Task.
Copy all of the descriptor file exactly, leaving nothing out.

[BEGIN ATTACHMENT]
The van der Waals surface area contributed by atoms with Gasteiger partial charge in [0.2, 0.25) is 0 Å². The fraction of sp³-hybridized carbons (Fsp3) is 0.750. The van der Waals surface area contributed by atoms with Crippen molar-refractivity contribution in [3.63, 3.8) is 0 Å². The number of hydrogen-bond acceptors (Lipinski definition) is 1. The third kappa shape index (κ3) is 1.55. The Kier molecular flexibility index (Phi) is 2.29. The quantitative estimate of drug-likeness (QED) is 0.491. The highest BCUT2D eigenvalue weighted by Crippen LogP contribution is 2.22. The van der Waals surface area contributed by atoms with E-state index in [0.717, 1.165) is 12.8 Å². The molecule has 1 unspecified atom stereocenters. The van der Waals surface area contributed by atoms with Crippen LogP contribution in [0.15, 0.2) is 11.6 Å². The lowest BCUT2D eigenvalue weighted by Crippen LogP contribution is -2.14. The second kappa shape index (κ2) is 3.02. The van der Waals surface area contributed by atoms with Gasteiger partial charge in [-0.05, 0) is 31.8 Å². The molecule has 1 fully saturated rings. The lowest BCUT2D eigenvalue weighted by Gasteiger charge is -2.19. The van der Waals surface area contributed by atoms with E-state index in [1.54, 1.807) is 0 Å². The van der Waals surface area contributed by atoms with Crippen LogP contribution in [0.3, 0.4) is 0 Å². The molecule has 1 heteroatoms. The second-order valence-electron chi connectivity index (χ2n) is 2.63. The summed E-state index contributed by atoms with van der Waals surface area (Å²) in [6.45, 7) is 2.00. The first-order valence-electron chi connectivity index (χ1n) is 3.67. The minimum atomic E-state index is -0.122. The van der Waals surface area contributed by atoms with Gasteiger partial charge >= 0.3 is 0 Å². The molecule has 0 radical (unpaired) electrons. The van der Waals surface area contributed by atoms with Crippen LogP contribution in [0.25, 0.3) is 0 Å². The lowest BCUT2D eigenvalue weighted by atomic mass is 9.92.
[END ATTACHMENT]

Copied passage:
The van der Waals surface area contributed by atoms with Gasteiger partial charge in [0.2, 0.25) is 0 Å². The fraction of sp³-hybridized carbons (Fsp3) is 0.750. The van der Waals surface area contributed by atoms with Crippen molar-refractivity contribution in [3.63, 3.8) is 0 Å². The number of hydrogen-bond acceptors (Lipinski definition) is 1. The third kappa shape index (κ3) is 1.55. The Kier molecular flexibility index (Phi) is 2.29. The quantitative estimate of drug-likeness (QED) is 0.491. The highest BCUT2D eigenvalue weighted by Crippen LogP contribution is 2.22. The van der Waals surface area contributed by atoms with E-state index in [0.717, 1.165) is 12.8 Å². The molecule has 1 unspecified atom stereocenters. The van der Waals surface area contributed by atoms with Crippen LogP contribution in [0.15, 0.2) is 11.6 Å². The lowest BCUT2D eigenvalue weighted by Crippen LogP contribution is -2.14. The second kappa shape index (κ2) is 3.02. The van der Waals surface area contributed by atoms with Gasteiger partial charge in [-0.05, 0) is 31.8 Å². The molecule has 1 fully saturated rings. The lowest BCUT2D eigenvalue weighted by Gasteiger charge is -2.19. The van der Waals surface area contributed by atoms with E-state index in [1.54, 1.807) is 0 Å². The van der Waals surface area contributed by atoms with Crippen LogP contribution in [0.3, 0.4) is 0 Å². The molecule has 1 heteroatoms. The second-order valence-electron chi connectivity index (χ2n) is 2.63. The summed E-state index contributed by atoms with van der Waals surface area (Å²) in [6.45, 7) is 2.00. The first-order valence-electron chi connectivity index (χ1n) is 3.67. The minimum atomic E-state index is -0.122. The van der Waals surface area contributed by atoms with Gasteiger partial charge >= 0.3 is 0 Å². The molecule has 0 radical (unpaired) electrons. The van der Waals surface area contributed by atoms with Crippen LogP contribution in [0.25, 0.3) is 0 Å². The lowest BCUT2D eigenvalue weighted by atomic mass is 9.92.